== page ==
The original Powerpack system retailed for $25,000 each. Tesla CEO Elon Musk has said the Powerpack can scale infinitely, even powering small cities.
The full price of the Powerpack 2 will be available on Tesla’s website and will combine the battery, inverters and cabling/site support hardware.
Troubled phone maker LG has seen its third quarter operating profit fall 3.7 percent from a year earlier.
Once again, its bottom line is being dragged down by a record quarterly loss for its mobile division. The outfit said in a regulatory filing its July-September profit was $248 million which was pretty much the misery it predicted earlier this year. Revenue for the quarter dropped 5.7 percent.
LG’s mobile division reported its worst-ever quarterly operating loss of $382.17 billion, its sixth straight quarter in the red, offsetting a record $334.21 profit for the telly division.
LG said its fourth quarter profit would be weaker than the third quarter’s due to higher promotional expenses and weaker earnings for its appliances business due to seasonal weakness.
The company is a bit of a tragedy because it makes rather good mobile products but for some reason can’t get a lucky break. Its TV business is doing well too.
Toyota Motor Corp on Friday announced that it has invested in U.S. car-sharing firm Getaround, a move that comes as global automakers seek to shore up their presence in new technology sectors amid growing competition from transport startups.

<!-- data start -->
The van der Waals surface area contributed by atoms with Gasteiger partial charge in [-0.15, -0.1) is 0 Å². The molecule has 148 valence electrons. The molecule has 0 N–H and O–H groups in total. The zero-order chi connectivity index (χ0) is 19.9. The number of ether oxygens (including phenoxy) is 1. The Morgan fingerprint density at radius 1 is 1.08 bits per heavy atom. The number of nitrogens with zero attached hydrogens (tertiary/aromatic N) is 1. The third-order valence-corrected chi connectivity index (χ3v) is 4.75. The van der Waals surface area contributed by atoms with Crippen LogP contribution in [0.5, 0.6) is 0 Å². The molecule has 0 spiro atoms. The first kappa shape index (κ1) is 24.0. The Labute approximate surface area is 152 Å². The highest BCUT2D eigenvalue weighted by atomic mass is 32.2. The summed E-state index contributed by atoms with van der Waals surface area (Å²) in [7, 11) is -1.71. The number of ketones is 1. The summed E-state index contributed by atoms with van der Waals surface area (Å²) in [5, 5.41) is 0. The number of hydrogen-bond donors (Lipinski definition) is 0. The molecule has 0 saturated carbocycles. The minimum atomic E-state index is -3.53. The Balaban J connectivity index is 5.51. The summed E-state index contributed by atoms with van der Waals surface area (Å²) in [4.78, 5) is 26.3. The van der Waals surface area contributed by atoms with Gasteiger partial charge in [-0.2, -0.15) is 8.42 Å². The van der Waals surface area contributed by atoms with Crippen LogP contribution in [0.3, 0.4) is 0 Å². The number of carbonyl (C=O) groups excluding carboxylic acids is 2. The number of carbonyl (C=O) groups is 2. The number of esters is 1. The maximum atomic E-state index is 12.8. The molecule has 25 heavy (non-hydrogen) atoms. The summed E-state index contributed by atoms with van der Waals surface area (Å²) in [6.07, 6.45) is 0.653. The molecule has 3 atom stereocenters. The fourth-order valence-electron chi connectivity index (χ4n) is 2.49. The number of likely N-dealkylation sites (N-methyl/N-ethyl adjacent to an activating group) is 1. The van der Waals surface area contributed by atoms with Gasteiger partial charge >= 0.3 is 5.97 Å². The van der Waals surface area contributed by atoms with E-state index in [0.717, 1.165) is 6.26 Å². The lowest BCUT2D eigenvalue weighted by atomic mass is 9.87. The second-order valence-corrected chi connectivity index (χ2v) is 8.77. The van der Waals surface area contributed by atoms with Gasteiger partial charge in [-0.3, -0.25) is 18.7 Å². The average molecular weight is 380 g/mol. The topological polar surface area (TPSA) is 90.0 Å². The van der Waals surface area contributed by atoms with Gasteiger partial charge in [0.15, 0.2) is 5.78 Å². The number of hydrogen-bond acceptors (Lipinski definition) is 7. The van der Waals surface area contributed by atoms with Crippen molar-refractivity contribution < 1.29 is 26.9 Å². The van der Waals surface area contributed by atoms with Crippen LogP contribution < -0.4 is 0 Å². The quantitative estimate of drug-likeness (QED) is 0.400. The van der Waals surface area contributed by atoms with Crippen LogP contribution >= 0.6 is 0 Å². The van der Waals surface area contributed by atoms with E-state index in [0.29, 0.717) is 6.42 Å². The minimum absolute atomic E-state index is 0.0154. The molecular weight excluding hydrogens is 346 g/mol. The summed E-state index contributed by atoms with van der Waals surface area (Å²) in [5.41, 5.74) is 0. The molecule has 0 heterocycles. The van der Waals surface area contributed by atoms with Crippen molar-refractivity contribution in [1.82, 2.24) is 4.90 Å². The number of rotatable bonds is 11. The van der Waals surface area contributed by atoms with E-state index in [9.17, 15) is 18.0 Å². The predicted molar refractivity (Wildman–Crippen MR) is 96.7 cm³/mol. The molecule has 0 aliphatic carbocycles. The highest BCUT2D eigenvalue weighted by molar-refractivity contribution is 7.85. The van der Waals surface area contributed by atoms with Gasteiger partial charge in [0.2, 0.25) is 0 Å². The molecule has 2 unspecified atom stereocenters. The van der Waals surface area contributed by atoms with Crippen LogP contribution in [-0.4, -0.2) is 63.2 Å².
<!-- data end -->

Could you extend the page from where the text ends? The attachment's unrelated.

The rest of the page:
The world’s biggest-selling automaker confirmed in an email to Reuters that it has invested in the San Francisco-based start-up through its investment fund, Mirai Creation Investment Limited Partnership, but declined to offer further details.
Earlier on Friday, Japan’s Nikkei newspaper reported that Getaround was believed to have received around $10 million from the fund.
Established last year, the fund which also includes Sumitomo Mitsui Banking Corporation (SMBC) as an investor, also invests in artificial intelligence and robotics.
Getaround has been operating its on-demand car-sharing service in San Francisco, Chicago, Washington D.C., and other U.S. cities since 2013. It claims to have more than 200,000 members.
Automakers have been scrambling to partner with tech firms to head off competition from self-driving cars and car sharing services that threaten to eventually trim demand for car ownership.
Toyota’s investment follows similar moves this year by other automakers who have partnered with car sharing service providers, including General Motors Co and Lyft Inc, and Volkswagen and Israel’s Gett.